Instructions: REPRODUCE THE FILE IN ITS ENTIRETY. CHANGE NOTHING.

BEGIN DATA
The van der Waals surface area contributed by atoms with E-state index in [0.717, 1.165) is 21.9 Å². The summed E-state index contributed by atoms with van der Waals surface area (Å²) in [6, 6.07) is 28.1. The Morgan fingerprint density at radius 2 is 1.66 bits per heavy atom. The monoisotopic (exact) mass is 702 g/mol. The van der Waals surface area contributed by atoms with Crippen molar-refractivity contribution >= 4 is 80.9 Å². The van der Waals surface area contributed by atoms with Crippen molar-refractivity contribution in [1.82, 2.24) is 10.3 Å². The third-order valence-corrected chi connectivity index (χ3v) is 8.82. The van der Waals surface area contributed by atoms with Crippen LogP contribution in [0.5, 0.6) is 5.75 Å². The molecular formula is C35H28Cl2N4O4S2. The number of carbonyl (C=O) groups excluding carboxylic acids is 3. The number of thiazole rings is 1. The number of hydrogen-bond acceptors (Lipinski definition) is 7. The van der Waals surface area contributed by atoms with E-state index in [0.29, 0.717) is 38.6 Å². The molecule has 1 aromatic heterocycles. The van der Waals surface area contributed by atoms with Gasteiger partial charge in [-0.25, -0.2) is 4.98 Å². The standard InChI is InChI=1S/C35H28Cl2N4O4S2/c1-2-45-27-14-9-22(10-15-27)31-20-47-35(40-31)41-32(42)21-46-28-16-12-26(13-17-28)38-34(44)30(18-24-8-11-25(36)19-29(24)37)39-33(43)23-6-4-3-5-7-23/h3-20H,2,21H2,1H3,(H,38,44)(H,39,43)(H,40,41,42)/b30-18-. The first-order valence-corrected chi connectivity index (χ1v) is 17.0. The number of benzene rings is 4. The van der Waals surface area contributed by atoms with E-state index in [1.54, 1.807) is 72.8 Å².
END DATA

The van der Waals surface area contributed by atoms with E-state index in [0.717, 1.165) is 21.9 Å². The summed E-state index contributed by atoms with van der Waals surface area (Å²) in [6, 6.07) is 28.1. The Morgan fingerprint density at radius 2 is 1.66 bits per heavy atom. The monoisotopic (exact) mass is 702 g/mol. The van der Waals surface area contributed by atoms with Crippen molar-refractivity contribution >= 4 is 80.9 Å². The van der Waals surface area contributed by atoms with Crippen molar-refractivity contribution in [1.82, 2.24) is 10.3 Å². The third-order valence-corrected chi connectivity index (χ3v) is 8.82. The van der Waals surface area contributed by atoms with Crippen LogP contribution in [0.5, 0.6) is 5.75 Å². The molecular formula is C35H28Cl2N4O4S2. The number of carbonyl (C=O) groups excluding carboxylic acids is 3. The number of thiazole rings is 1. The number of hydrogen-bond acceptors (Lipinski definition) is 7. The van der Waals surface area contributed by atoms with E-state index in [0.29, 0.717) is 38.6 Å². The molecule has 1 aromatic heterocycles. The van der Waals surface area contributed by atoms with Gasteiger partial charge in [-0.25, -0.2) is 4.98 Å². The standard InChI is InChI=1S/C35H28Cl2N4O4S2/c1-2-45-27-14-9-22(10-15-27)31-20-47-35(40-31)41-32(42)21-46-28-16-12-26(13-17-28)38-34(44)30(18-24-8-11-25(36)19-29(24)37)39-33(43)23-6-4-3-5-7-23/h3-20H,2,21H2,1H3,(H,38,44)(H,39,43)(H,40,41,42)/b30-18-. The first-order valence-corrected chi connectivity index (χ1v) is 17.0. The number of benzene rings is 4. The van der Waals surface area contributed by atoms with E-state index in [1.54, 1.807) is 72.8 Å².